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Are companies giving enough?

Posted in social responsibility on February 2, 2011 by gohelpyourself

Manuel V. Pangilinan, chairman of the Philippine Business for Social Progress, says companies can do more for the poor.

By Anthony O. Alcantara

Every time I receive my payslip, my eyeballs drop from their sockets  whenever I see that entry called “withholding tax.” I don’t know if the eyeballs of the owners of big companies also pop out when they see their payslips, but the question is, “Should companies give more?”

If you ask Manuel V. Pangilinan, an accomplished Filipino businessman and chairman of the Philippine Business for Social Progress (PBSP), they should.

PBSP, founded 40 years ago when the poverty rate was 50 percent, is an organization supported by member-companies who donate money and expertise to help solve poverty and its related problems.

Since 1970, it has implemented over 6,500 projects in health, education, livelihood and the environment, managed P5.2 billion in grants and donations, and helped 6.4 million Filipinos to have better lives.

But poverty remains. Our economy is still in a cryogenic state, and many are demanding that President Noynoy Aquino do something to make it gallop like a horse.

“Poverty today has grown so large, and has become more complex compared to what it was 40 years ago,” said Pangilinan in his speech during PBSP’s 40th Annual Membership Meeting and Foundation Day Celebration recently.

Forty years ago, with a population of only 37 million, there were about 18 million living below the poverty line. Today our population is approximately 94 million, and with a poverty incidence of 33 percent, it means we have about 31 million impoverished Filipinos.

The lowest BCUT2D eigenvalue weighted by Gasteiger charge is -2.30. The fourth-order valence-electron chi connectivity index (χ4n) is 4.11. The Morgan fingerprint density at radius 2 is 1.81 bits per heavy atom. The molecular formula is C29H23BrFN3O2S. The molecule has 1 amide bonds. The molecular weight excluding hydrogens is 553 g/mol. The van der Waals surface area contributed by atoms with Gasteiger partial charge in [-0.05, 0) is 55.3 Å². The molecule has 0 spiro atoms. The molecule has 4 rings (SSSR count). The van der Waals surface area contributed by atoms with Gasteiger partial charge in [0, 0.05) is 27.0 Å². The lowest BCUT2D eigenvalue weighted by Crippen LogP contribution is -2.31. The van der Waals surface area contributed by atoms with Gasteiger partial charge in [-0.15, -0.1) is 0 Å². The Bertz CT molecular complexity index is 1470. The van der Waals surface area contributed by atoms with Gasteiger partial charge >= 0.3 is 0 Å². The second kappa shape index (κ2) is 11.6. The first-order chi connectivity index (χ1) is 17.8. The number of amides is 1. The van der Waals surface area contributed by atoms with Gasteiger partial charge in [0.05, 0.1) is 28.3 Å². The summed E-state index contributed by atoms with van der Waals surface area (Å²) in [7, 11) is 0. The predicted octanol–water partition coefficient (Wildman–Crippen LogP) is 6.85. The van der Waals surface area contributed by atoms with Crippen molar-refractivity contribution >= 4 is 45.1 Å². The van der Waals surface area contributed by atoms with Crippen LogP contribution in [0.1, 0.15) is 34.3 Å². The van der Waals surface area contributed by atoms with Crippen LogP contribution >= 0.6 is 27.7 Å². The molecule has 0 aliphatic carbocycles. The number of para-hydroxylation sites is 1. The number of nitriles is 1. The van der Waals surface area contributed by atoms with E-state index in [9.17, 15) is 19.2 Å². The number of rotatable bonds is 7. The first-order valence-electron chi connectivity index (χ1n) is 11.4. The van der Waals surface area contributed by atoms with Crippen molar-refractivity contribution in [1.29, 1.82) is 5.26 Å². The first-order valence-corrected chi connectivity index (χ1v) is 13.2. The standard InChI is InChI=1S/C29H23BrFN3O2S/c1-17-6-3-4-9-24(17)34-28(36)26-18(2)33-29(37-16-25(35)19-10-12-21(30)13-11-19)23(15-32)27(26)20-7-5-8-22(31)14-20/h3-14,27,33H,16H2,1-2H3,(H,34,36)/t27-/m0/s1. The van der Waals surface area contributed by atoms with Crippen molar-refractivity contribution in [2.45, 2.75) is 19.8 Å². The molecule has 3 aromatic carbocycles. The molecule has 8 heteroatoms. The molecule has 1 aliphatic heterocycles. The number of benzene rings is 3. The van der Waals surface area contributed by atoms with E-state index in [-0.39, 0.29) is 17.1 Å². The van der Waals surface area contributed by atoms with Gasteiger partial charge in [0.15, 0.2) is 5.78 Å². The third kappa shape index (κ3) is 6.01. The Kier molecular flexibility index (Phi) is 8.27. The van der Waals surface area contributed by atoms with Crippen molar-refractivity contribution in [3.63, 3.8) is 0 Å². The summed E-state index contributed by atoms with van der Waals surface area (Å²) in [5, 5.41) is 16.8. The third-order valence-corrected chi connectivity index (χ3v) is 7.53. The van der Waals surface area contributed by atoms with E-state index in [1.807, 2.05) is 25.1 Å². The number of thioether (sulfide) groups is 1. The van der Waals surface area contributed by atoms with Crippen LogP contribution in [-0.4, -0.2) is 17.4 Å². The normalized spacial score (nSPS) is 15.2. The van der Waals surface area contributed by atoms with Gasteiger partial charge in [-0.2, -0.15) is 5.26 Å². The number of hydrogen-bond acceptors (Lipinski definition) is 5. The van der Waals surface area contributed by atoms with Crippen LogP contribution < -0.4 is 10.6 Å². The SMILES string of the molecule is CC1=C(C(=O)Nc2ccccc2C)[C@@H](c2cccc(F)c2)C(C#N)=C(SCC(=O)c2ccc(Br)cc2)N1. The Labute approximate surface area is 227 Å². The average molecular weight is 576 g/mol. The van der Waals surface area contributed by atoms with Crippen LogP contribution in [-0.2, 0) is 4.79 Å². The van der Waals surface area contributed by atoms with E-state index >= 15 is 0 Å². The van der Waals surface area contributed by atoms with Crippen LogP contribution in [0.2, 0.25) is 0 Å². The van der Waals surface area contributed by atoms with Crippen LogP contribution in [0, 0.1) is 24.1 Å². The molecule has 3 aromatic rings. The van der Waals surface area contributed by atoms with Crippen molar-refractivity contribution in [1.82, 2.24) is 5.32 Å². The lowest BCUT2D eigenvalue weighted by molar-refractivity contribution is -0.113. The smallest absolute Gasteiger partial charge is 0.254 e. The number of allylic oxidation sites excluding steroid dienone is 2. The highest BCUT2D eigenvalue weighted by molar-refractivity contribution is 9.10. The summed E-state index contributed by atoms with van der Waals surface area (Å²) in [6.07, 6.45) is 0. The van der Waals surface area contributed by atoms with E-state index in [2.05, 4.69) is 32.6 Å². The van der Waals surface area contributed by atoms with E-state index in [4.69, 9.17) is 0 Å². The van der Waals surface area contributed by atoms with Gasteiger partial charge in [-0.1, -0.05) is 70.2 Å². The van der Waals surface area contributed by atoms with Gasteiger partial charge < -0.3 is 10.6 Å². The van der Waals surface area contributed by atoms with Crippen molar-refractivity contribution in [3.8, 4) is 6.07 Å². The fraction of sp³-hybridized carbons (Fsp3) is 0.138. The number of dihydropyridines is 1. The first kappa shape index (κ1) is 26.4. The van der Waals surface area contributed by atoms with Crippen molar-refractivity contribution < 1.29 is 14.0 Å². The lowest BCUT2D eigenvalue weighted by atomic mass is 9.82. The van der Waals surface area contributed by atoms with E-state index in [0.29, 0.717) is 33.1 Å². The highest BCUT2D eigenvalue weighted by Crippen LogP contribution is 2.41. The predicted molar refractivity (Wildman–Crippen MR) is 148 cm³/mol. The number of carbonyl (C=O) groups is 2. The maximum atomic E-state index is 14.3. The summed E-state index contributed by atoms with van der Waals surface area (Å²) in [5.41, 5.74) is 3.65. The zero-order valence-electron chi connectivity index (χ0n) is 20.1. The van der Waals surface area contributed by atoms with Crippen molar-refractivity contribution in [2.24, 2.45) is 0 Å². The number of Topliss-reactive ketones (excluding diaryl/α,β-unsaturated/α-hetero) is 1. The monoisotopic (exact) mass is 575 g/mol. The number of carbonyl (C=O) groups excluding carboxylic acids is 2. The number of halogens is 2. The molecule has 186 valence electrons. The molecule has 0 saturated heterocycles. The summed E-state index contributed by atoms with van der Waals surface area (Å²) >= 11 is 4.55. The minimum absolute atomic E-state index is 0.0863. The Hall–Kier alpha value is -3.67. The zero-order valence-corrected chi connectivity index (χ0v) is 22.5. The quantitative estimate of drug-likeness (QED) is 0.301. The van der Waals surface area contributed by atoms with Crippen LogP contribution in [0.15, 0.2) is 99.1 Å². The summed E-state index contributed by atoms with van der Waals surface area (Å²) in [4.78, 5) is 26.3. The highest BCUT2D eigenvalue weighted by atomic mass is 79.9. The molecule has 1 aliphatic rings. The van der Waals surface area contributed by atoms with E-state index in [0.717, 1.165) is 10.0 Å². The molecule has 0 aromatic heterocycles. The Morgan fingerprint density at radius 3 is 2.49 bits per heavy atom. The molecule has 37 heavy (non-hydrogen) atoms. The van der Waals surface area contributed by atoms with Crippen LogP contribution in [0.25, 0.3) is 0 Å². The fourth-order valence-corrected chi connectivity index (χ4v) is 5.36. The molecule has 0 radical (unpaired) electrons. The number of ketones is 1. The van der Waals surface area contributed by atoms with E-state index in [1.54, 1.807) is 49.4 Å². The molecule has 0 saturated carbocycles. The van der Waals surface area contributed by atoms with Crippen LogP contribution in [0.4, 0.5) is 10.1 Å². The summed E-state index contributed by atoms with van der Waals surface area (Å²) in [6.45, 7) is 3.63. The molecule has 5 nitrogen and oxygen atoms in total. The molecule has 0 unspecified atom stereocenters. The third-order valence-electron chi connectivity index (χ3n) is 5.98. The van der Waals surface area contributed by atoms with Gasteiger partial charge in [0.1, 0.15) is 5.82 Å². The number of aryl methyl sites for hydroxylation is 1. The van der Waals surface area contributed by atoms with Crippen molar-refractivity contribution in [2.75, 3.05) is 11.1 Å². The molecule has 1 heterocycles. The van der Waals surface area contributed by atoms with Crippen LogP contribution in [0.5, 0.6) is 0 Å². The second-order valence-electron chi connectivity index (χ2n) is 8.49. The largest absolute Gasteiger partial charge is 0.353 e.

Despite all the technological, political and economic advances we had since 1970, the number of poor people has increased.

For Pangilinan, effective poverty amelioration will need two things: innovative solutions and more grants and donations.

Innovative solutions, he said, involve such things as sustainable livelihood programs and microcredit, a concept popularized by Nobel Peace Prize winner Muhammad Yunnus.

Pangilinan also said donations and grants must also “increase to a quantum that will make a difference.” A quantum may be infinitesimally small, but Pangilinan is right in saying that more donations are needed.

PBSP’s grants and donations in the last five years amounted to P1.8 billion. Pangilinan wants to increase that amount to between P4 billion to P5 billion.

So why should members of the PBSP increase their donations? And why should companies join PBSP?

Well, just as people have different motivations in losing weight, companies have different motivations and inspirations for striving to be good corporate citizens.

Some give more to help promote a good corporate image. Some give more to help market its products and services. They call it enlightened self-interest. Some give more because they believe that doing so helps more people to prosper. More prosperous people means more will buy their products.

“We come together to honor a single powerful idea,” said Pangilinan. “The idea that business can do more than do business, that we can change lives, and transform society into something more than a marketplace.”

“We’re tied together in life, in this nation–that a person becomes human not as individual, but in community, that the despair of one touches us all.”

I guess people will always question companies’ motivation for being good corporate citizens. But that shouldn’t prevent them from doing social work.

The world’s richest man today, Mexican Carlos Slim, doesn’t believe in corporate social responsibility. He believes that the jobs he generates and the services he provides through his companies are enough.

But the two other richest men in the world, Bill Gates and Warren Buffet, two men who have occupied the top slot in the world’s richest list for far longer, think differently. They’ve already committed to donate most of their wealth to charity when they die. And many are following their example, not in the extent of their donations, but in the spirit of giving.

To give or to give more? That’s a question that companies could consider today.

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(If you want to learn more about how businesses, whether big corporations or small and medium enterprises, can help eradicate poverty, visit www.pbsp.org.ph)